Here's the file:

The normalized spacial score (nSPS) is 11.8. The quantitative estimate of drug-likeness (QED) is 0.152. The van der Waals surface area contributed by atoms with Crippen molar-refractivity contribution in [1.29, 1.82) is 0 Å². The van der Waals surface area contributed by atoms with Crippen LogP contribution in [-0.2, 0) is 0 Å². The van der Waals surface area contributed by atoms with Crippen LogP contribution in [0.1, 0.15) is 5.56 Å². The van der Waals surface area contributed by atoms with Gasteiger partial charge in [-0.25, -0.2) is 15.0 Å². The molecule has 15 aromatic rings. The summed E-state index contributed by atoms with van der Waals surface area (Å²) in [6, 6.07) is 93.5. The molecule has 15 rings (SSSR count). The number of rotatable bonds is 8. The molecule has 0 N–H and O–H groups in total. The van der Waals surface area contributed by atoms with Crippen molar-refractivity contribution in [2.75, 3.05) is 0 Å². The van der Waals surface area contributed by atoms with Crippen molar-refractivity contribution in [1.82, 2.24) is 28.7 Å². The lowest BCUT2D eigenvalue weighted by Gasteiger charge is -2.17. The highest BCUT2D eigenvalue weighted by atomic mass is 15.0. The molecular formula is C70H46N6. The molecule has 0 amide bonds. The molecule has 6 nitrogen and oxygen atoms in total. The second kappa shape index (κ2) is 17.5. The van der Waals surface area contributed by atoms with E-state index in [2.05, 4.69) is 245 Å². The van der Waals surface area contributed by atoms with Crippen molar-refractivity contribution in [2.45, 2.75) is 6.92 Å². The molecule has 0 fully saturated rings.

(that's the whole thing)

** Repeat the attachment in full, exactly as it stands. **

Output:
The normalized spacial score (nSPS) is 11.8. The quantitative estimate of drug-likeness (QED) is 0.152. The van der Waals surface area contributed by atoms with Crippen molar-refractivity contribution in [1.29, 1.82) is 0 Å². The van der Waals surface area contributed by atoms with Crippen LogP contribution in [-0.2, 0) is 0 Å². The van der Waals surface area contributed by atoms with Crippen LogP contribution in [0.1, 0.15) is 5.56 Å². The van der Waals surface area contributed by atoms with Gasteiger partial charge in [-0.25, -0.2) is 15.0 Å². The molecule has 15 aromatic rings. The summed E-state index contributed by atoms with van der Waals surface area (Å²) in [6, 6.07) is 93.5. The molecule has 15 rings (SSSR count). The number of rotatable bonds is 8. The molecule has 0 N–H and O–H groups in total. The van der Waals surface area contributed by atoms with Crippen molar-refractivity contribution in [2.75, 3.05) is 0 Å². The van der Waals surface area contributed by atoms with Crippen molar-refractivity contribution in [1.82, 2.24) is 28.7 Å². The lowest BCUT2D eigenvalue weighted by Gasteiger charge is -2.17. The highest BCUT2D eigenvalue weighted by atomic mass is 15.0. The molecular formula is C70H46N6. The molecule has 0 amide bonds. The molecule has 6 nitrogen and oxygen atoms in total. The second kappa shape index (κ2) is 17.5. The van der Waals surface area contributed by atoms with E-state index in [2.05, 4.69) is 245 Å². The van der Waals surface area contributed by atoms with Crippen molar-refractivity contribution in [2.45, 2.75) is 6.92 Å². The molecule has 0 fully saturated rings.